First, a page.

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Market Report: 'Growing mistrust' behind Shell's fall

THINGS ARE not going well at Shell. Top-rated oil analyst Fergus MacLeod, at investment house BT Alex.Brown, cites a "growing sense of mistrust" as a prime reason for the dramatic decline in the oil giant's shares since Mark Moody-Stuart took over.

He became what Shell grandly calls chairman of the committee of managing directors last month. Since then Shell's capitalisation has fallen by pounds 24bn.

"Such enormous loss of shareholder value cannot be blamed on oil prices, which have moved sideways since Moody-Stuart's appointment, nor on stock markets as the shares have underperformed the UK and Dutch markets by 11 per cent and 13 per cent respectively," says Mr MacLeod.

A sad inability to communicate is largely responsible, he feels. The fall represents unease in the market about Shell's progress in its efforts to transform its financial performance and a failure of communication between the company and its shareholders.

Shell's shares have crashed from 484.5p in October to a 12-month low of 356p. They ended a modest rally by losing 9p to 367p yesterday.

Mr MacLeod takes the view the shares are now worth buying. He talks about a "significant upside", particularly if, as he expects, the communication breakdown is resolved.

With equities deep in uncertainty, Shell failed to respond to BT's buy advice. At one time down 124.5 points, Footsie ended 92.8 off at 5,587.6. Around 12 points were stripped out of the calculation by blue chips which went ex-dividend.

In the summertime heat, trading was exceedingly thin with many of the big hitters away and those still in touch content to follow New York's every gyration. Another poor overnight performance by Tokyo added to the depression.

The atmosphere was not helped by the latest Merrill Lynch survey which said fund managers were switching out of equities into Government stocks (the long-dated Gilts were sharply higher).

August is a notoriously poor time for the market. So far this month Footsie has lost nearly 250 points. Supporting indices were a little more resilient, however. Helped by the takeover activity among bus and coach-makers, the mid cap index held its retreat to 18.3 at 5,304.7; the small cap was off 7.5 at 2,405.6.

The Mayflower Corporation bid for Dennis and the arrival of Volvo created a flurry of bus and coach activity. Dennis, which had agreed a friendly merger with Henlys, motored 13p to 469p as Mayflower, down 11.5p to 184.5p, launched its takeover assault and moved into the market to buy 1.5 per cent of its target at 450p. Henlys put on 48.5p to 577.5p. Volvo, the Swedish group, said it intends to buy 10 per cent of the company to reinforce existing trading arrangements. The Swedish move quickly produced thoughts that it could eventually roll out a full-scale bid.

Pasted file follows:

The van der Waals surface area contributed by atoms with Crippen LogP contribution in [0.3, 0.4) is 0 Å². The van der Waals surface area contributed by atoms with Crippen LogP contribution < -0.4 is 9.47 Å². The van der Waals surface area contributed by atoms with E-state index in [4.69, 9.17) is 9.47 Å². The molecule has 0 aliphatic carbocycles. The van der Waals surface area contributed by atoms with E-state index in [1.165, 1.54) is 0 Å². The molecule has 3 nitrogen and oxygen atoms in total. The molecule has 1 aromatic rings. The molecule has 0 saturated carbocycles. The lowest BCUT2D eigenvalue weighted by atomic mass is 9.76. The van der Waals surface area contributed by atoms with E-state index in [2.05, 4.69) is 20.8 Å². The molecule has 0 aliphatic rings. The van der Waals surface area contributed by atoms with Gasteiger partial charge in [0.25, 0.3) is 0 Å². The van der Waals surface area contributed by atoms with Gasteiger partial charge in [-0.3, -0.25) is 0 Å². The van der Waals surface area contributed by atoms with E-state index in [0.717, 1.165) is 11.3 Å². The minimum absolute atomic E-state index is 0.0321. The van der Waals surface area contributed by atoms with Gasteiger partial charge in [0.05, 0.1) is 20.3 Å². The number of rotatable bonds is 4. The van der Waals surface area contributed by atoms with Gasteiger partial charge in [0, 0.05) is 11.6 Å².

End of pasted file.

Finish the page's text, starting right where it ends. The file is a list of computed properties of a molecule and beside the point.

Takeover speculation, rather than action, engulfed the two English generators with National Power adding 16p to 539p and PowerGen 12p to 780p.

NP is said to be the target of a consortium led by John Devaney, chief executive of Energy, a subsidiary of Texas Utilities. He is said to be trying to raise the pounds 7bn NP would require. PG is thought to still hanker after a US deal.

Orange, on results, led the blue chip board with a 45p gain to 795p and BG continued to shrug off the gloom with a 2.5p gain to 384p following upbeat analyst comments.

Properties, for so long down in the dumps, perked up with British Land, firm on Friday, putting on 20.5p to 558p and Land Securities 20.5p to 843.5p.

BT fell 21p to 819p. Chris Godsmark at Henderson Crosthwaite lifted his target price to 1,000p. He describes the joint venture with US giant AT&T as "the deal of the decade for BT".

Chiroscience hardened 6p to 225.5p following a link with Ascot. First Leisure was weak, off 15.5p to 272p, as a large line of stock sought a home. Claremont Garments firmed 2.5p to 32.5p on a possible offer and fitness chain Lady in Leisure spurted 32p to 225p on a "tentative" approach.

Booker, in talks which could lead to a merger, rose a further 13p to 355p and Border Television, which admitted it had rebuffed an approach from Scottish Radio, improved 36p to 341p. Danka Business Systems firmed 10p to 141.5p on rumours of a bid. Struggling Car Group edged forward 1.5p to 17.5p on takeover speculation.

Reed International, the publisher, continued to feel the impact of Charterhouse Tilney caution, falling 35p to 528p. Dicom, involved in document image processing, slumped 83p to 105p as it plunged into losses.

Newcomer Wilmslow, a leisure and sports clothing group, traded at 2.5p against a 2p placing.

Pan Andean Resources, the oil explorer which once touched the giddy heights of 138p, fell 1p to 10p. As expected there is another loss but the lack of progress in Bolivia is undermining the shares.




ACORN COMPUTER could be on the verge of cashing in its Arm chips. Acorn surprised by disclosing its interim figures would be announced on Friday. Its 27.2 per cent Arm shareholding is worth pounds 140m compared with its capitalisation of pounds 95m. Acorn hopes it could reveal its intentions with its figures. Its shares rose 6p to 108.5p.

JOHN FOSTER, the old Black Dyke Mills cloth making group, more than doubled to 5p. It is emerging as a property play and is in talks to sell what is left of its cloth making side.

COMPUTER GROUP Compel rose 21p to 465p after clinching a deal to supply hardware and software to the BBC for three years, possibly for seven.

IT'S GETTING to be a weekly event - brewer Vaux frothing up on bid speculation. The shares rose 9.5p to 339p; they touched 356p when talks, since ended, were announced in June.